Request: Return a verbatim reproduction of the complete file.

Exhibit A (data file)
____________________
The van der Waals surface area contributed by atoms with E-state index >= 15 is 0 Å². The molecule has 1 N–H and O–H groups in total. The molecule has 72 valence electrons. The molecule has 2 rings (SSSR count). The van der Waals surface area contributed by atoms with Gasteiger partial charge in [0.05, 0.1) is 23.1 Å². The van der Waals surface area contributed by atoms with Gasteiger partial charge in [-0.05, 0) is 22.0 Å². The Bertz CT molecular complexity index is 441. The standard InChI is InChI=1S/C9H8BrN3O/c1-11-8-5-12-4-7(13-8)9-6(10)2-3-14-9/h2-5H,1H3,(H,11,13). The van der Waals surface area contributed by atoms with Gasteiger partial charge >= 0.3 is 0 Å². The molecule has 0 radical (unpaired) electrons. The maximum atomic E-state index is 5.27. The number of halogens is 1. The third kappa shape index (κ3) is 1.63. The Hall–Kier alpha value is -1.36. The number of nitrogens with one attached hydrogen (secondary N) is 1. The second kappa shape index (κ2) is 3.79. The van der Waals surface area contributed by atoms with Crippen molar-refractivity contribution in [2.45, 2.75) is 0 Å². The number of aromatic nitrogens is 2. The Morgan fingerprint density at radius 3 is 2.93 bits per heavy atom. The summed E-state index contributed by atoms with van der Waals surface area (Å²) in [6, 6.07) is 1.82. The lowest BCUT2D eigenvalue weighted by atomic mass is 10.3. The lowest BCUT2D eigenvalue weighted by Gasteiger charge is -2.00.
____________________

The van der Waals surface area contributed by atoms with E-state index >= 15 is 0 Å². The molecule has 1 N–H and O–H groups in total. The molecule has 72 valence electrons. The molecule has 2 rings (SSSR count). The van der Waals surface area contributed by atoms with Gasteiger partial charge in [0.05, 0.1) is 23.1 Å². The van der Waals surface area contributed by atoms with Gasteiger partial charge in [-0.05, 0) is 22.0 Å². The Bertz CT molecular complexity index is 441. The standard InChI is InChI=1S/C9H8BrN3O/c1-11-8-5-12-4-7(13-8)9-6(10)2-3-14-9/h2-5H,1H3,(H,11,13). The van der Waals surface area contributed by atoms with Gasteiger partial charge >= 0.3 is 0 Å². The molecule has 0 radical (unpaired) electrons. The maximum atomic E-state index is 5.27. The number of halogens is 1. The third kappa shape index (κ3) is 1.63. The Hall–Kier alpha value is -1.36. The number of nitrogens with one attached hydrogen (secondary N) is 1. The second kappa shape index (κ2) is 3.79. The van der Waals surface area contributed by atoms with Crippen molar-refractivity contribution in [2.45, 2.75) is 0 Å². The number of aromatic nitrogens is 2. The Morgan fingerprint density at radius 3 is 2.93 bits per heavy atom. The summed E-state index contributed by atoms with van der Waals surface area (Å²) in [6, 6.07) is 1.82. The lowest BCUT2D eigenvalue weighted by atomic mass is 10.3. The lowest BCUT2D eigenvalue weighted by Gasteiger charge is -2.00.